Comparing Family Trees
The true power of the AncestryDNA test lies in the ability to automatically compare your uploaded family tree with the uploaded family tree(s) of genetic matches. For example, one of my predicted fourth cousin matches has a public tree with 408 people. Clicking on “Review Match” takes me to the next page with more information (see the next screenshot) including each of the following:
- A predicted relationship and predicted relationship range;
- Our ethnicity comparison (a very cool and potentially very useful feature);
- My genetic cousins’ entire tree out to 7 generations (and a link to see more);
- A possible shared ancestor (a “shaky leaf” hint) if one is identified;
- Surnames that we share in common; and
- My genetic cousins’ surnames through 10 generations.
I especially like the Genetic Ethnicity Bar (I just made that up, but I guess it fits) comparison, which shows your ethnicity prediction next to your matches ethnicity prediction. For example, my fourth cousin displayed in the image below is 93% British Isles and 7% Uncertain. Since I have no reported British Isles genetic contribution, my Genetic Ethnicity Bar is gray:
On the other hand, if there is some matching ethnicity contribution, the Genetic Ethnicity Bar comparison will look like this:
This genetic match and I, predicted to be distant cousins, both have contributions from Central Europe and Scandinavia. My match also has British Isles and Middle Eastern, which I am estimated not to have.
Also on the the “Review Match” page is a link to send a message to the match (very important for genealogists). I also like the “Last signed in” information, which lets people know just how active a genetic match might be (and why they aren’t answering your email!).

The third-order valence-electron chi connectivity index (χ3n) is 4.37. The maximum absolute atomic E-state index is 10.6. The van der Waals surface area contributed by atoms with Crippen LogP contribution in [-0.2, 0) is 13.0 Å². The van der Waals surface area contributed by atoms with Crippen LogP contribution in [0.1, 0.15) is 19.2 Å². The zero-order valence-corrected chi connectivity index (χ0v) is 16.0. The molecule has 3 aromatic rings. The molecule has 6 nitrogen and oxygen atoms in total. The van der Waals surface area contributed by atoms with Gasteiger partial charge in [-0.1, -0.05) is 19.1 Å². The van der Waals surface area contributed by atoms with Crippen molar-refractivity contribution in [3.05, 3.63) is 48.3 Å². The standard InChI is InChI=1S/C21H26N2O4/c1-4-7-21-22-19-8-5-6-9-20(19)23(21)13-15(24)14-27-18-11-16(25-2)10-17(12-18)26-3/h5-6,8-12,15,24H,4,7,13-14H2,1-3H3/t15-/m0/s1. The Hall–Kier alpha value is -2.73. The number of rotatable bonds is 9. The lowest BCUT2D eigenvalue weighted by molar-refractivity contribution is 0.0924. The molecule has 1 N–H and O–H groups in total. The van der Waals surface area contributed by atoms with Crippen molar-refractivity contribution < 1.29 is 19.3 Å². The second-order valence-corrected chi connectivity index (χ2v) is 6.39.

Common Ancestor and Shared Surnames
As can be seen from the last two screenshots, the list of shared surnames (if there are any) is prominently displayed near the top of the page. If there was an individual in common between our trees, he or she would also be displayed there. Unfortunately, when I review the match with each of my possible genetic cousins, I typically have one or more shared surnames, but none have a single identified common ancestor. I was hoping for such a match, but I’ll have to be a bit more patient. While I currently have about 55 matches, only some of those have public trees, and even fewer have substantial family trees (larger trees increase the likelihood of identifying a possible shared ancestor, of course).
This post included just a few initial thoughts about my testing experience and results. I may add more information, or create a new post, as I continue to review my results. If you have any questions about the testing process or ancestry results that I didn’t address, please feel free to leave a comment. I’m sure many other people have the same question, so don’t hesitate to ask. I’ll also try to get the AncestryDNA team to answer any questions I can’t answer.
While there is currently no information about when AncestryDNA will be available, or pricing, I’m sure that this will be available soon.
I’m looking forward to your comments, ideas, and questions.
(Disclosure: I received my AncestryDNA test without charge from Ancestry.com for review purposes and beta testing. Regardless, I have attempted to review this product as honestly and as objectively as possible in order to provide valuable information about AncestryDNA to my readers.)